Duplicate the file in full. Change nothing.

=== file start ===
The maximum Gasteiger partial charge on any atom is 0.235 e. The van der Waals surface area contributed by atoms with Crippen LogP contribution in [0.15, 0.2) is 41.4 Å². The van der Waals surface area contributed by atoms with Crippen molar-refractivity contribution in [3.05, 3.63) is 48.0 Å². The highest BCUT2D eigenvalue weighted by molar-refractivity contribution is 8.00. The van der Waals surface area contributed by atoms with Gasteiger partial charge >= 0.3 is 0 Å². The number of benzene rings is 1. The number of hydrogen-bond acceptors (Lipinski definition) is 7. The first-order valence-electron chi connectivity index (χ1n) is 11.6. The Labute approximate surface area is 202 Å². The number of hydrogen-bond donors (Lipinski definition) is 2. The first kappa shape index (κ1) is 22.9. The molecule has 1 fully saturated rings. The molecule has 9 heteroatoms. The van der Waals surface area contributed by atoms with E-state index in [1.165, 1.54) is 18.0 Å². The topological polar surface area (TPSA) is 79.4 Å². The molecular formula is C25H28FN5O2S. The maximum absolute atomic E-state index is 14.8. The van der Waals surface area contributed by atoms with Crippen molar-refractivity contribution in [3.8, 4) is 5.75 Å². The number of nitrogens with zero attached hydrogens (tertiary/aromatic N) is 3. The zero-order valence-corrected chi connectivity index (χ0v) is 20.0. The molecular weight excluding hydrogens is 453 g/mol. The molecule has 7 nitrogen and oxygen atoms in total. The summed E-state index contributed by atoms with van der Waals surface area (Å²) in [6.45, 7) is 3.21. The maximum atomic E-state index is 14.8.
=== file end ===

The maximum Gasteiger partial charge on any atom is 0.235 e. The van der Waals surface area contributed by atoms with Crippen LogP contribution in [0.15, 0.2) is 41.4 Å². The van der Waals surface area contributed by atoms with Crippen molar-refractivity contribution in [3.05, 3.63) is 48.0 Å². The highest BCUT2D eigenvalue weighted by molar-refractivity contribution is 8.00. The van der Waals surface area contributed by atoms with Gasteiger partial charge >= 0.3 is 0 Å². The number of benzene rings is 1. The number of hydrogen-bond acceptors (Lipinski definition) is 7. The first-order valence-electron chi connectivity index (χ1n) is 11.6. The Labute approximate surface area is 202 Å². The number of hydrogen-bond donors (Lipinski definition) is 2. The first kappa shape index (κ1) is 22.9. The molecule has 1 fully saturated rings. The molecule has 9 heteroatoms. The van der Waals surface area contributed by atoms with E-state index in [1.165, 1.54) is 18.0 Å². The topological polar surface area (TPSA) is 79.4 Å². The molecular formula is C25H28FN5O2S. The maximum absolute atomic E-state index is 14.8. The van der Waals surface area contributed by atoms with Crippen molar-refractivity contribution in [3.8, 4) is 5.75 Å². The number of nitrogens with zero attached hydrogens (tertiary/aromatic N) is 3. The zero-order valence-corrected chi connectivity index (χ0v) is 20.0. The molecular weight excluding hydrogens is 453 g/mol. The molecule has 7 nitrogen and oxygen atoms in total. The summed E-state index contributed by atoms with van der Waals surface area (Å²) in [6.45, 7) is 3.21. The maximum atomic E-state index is 14.8.